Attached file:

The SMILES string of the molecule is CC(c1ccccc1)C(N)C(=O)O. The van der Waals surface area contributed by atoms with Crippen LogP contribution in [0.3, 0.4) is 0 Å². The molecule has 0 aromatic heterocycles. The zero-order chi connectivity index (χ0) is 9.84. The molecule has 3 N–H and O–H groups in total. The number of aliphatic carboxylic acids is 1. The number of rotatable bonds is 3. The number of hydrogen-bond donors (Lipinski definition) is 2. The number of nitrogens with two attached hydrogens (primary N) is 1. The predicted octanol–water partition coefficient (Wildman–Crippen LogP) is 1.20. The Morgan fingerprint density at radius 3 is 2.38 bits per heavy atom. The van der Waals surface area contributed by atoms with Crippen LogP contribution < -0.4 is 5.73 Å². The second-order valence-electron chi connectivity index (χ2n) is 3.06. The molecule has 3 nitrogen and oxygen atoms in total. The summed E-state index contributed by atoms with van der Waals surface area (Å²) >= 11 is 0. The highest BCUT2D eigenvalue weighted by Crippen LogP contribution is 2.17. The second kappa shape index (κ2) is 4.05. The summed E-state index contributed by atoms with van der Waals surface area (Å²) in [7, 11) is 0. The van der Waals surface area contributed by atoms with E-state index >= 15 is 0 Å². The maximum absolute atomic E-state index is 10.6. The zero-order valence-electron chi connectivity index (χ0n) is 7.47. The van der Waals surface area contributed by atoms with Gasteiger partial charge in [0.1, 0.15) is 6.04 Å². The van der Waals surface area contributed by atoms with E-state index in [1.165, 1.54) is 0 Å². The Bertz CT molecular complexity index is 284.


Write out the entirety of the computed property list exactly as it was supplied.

The SMILES string of the molecule is CC(c1ccccc1)C(N)C(=O)O. The van der Waals surface area contributed by atoms with Crippen LogP contribution in [0.3, 0.4) is 0 Å². The molecule has 0 aromatic heterocycles. The zero-order chi connectivity index (χ0) is 9.84. The molecule has 3 N–H and O–H groups in total. The number of aliphatic carboxylic acids is 1. The number of rotatable bonds is 3. The number of hydrogen-bond donors (Lipinski definition) is 2. The number of nitrogens with two attached hydrogens (primary N) is 1. The predicted octanol–water partition coefficient (Wildman–Crippen LogP) is 1.20. The Morgan fingerprint density at radius 3 is 2.38 bits per heavy atom. The van der Waals surface area contributed by atoms with Crippen LogP contribution < -0.4 is 5.73 Å². The second-order valence-electron chi connectivity index (χ2n) is 3.06. The molecule has 3 nitrogen and oxygen atoms in total. The summed E-state index contributed by atoms with van der Waals surface area (Å²) >= 11 is 0. The highest BCUT2D eigenvalue weighted by Crippen LogP contribution is 2.17. The second kappa shape index (κ2) is 4.05. The summed E-state index contributed by atoms with van der Waals surface area (Å²) in [7, 11) is 0. The van der Waals surface area contributed by atoms with E-state index >= 15 is 0 Å². The maximum absolute atomic E-state index is 10.6. The zero-order valence-electron chi connectivity index (χ0n) is 7.47. The van der Waals surface area contributed by atoms with Gasteiger partial charge in [0.1, 0.15) is 6.04 Å². The van der Waals surface area contributed by atoms with E-state index in [1.165, 1.54) is 0 Å². The Bertz CT molecular complexity index is 284.